We’d asked at the fruit stand about the availability of blood oranges, and had gotten the response that it was unlikely any would show up. “Not popular, perhaps if you can find someone who has a tree in their backyard.” Well, that wasn’t what we wanted to hear, as we were hoping to get some, so we could make up a batch of sorbet; alas, our hopes were dashed.
Imagine our surprise when we found some at Trader Joe’s, Sunkist brand, to boot. We immediately snagged them, and with a light spring in our step, headed to the checkout (okay, maybe not that dramatic, although we were pretty excited), knowing that we’d be having sorbet soon.
Makes about 1 1/2 pints.
If you haven’t seen or heard of blood oranges, you might be surprised to find that they are indeed a deep maroon color, similar to the color of blood. Sometimes even the peels of the orange are a dark red, making them look as if they’ve been severely bruised. As far as taste, blood oranges are a bit sweeter, but with a milder orange flavor, and some varieties have a slight raspberry or cherry flavor. They seem to have a short season, so, if you see some and want to try them, buy them. They might not be available next week. You’ll note that we’re making simple syrup. It’s basically granulated sugar dissolved in water; we do that just so we won’t have sugar crystals in our sorbet. You should use simple syrup when you want to sweeten something and avoid the grittiness of sugar, such as in lemonade.
Procedure in detail:
Make simple syrup. Simple syrup is simply half sugar and half boiling water, mixed together until the sugar dissolves. Some people will mix sugar and water together in a pan, then bring it to a boil. We keep it even easier: we measure the sugar into a Pyrex measuring cup, add the appropriate amount of boiling water, and stir until the sugar’s dissolved. However you make it, the amount of sugar and water listed should make a little over 1 cup of simple syrup. Set it aside for now.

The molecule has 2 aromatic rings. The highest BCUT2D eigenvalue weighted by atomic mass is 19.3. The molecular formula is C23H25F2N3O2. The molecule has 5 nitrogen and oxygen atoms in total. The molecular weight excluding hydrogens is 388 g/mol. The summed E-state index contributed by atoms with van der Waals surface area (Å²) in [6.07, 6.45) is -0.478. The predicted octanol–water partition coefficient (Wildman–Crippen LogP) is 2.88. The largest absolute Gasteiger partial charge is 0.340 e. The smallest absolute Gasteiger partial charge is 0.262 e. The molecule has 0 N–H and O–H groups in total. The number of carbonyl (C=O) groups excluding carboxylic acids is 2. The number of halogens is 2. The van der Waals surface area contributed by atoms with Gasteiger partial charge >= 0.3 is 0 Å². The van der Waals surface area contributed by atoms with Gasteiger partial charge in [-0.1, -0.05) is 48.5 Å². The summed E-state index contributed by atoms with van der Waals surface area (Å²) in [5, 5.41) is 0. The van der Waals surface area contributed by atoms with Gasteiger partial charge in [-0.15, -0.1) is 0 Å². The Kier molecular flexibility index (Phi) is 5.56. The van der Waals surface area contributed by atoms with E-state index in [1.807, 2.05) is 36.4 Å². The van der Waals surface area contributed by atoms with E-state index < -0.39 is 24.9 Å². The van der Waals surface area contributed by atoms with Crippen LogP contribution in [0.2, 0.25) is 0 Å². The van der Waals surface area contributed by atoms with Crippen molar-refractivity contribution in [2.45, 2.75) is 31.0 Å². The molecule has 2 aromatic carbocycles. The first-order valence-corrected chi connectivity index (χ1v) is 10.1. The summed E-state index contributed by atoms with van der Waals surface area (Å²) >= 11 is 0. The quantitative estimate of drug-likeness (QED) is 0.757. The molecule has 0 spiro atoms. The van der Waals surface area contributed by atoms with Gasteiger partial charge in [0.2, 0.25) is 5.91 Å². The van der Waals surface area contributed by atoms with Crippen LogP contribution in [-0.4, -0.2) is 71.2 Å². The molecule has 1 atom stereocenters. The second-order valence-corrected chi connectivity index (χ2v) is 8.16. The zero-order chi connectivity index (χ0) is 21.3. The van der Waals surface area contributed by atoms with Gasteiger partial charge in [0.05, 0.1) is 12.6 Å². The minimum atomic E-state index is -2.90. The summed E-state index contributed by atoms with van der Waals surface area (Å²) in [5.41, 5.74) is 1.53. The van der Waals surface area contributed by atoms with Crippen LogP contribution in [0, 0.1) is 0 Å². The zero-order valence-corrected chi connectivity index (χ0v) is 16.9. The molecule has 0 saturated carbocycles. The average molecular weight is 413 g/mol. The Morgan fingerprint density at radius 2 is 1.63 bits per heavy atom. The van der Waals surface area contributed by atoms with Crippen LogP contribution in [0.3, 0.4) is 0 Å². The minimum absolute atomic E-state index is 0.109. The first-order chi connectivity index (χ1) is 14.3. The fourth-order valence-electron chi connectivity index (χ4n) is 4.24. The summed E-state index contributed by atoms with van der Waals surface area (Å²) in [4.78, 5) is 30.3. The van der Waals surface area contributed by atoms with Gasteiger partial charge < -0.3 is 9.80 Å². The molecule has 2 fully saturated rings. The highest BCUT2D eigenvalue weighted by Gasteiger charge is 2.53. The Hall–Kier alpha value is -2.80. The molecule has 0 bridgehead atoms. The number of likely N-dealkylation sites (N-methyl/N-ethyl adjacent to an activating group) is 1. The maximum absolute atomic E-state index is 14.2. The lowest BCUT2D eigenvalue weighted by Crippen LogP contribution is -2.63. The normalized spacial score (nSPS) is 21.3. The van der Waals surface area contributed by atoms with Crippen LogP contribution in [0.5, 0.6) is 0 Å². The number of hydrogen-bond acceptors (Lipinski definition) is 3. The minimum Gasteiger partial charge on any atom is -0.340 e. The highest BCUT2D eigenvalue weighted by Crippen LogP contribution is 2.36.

Juice and strain. We use one of those old-fashioned glass reamers. Sure, you can get some fancy-dancy newfangled model, but we find that these work just fine. Once we juice an orange, we strain the juice to remove the pulp. You don’t have to; we just think that sorbet is nicer when it’s smoooooooth.
Add to simple syrup. Once you have a cup of juice, add it to 1 cup of the simple syrup. We just discard the remaining simple syrup, as it’s only about a tablespoonful. Looks pretty already, right?
Refrigerate. Chill the juice and syrup mixture until it’s completely cold, about 4 hours, or longer. Chilling it thoroughly will help it freeze quickly when you’re churning.
Churn. Assemble your ice cream maker and churn the sorbet mix for about 10 to 12 minutes, following the manufacturer’s instructions, until you have sorbet.
Serve and enjoy. Pack any leftover sorbet into an airtight container and keep in the freezer.
Blood orange sorbet is a feast for all the senses. It’s a beautiful magenta, making one think that this must be a raspberry sorbet; then, when you taste it, it’s a mild orange flavor with a smooth texture that delights the palate. And, don’t forget, it’s frozen, so it melts on your tongue as you eat it. Being a sorbet, it’s light and fruity, so you can have a small amount even after a large meal and feel it’s just the right little something. Definitely five stars.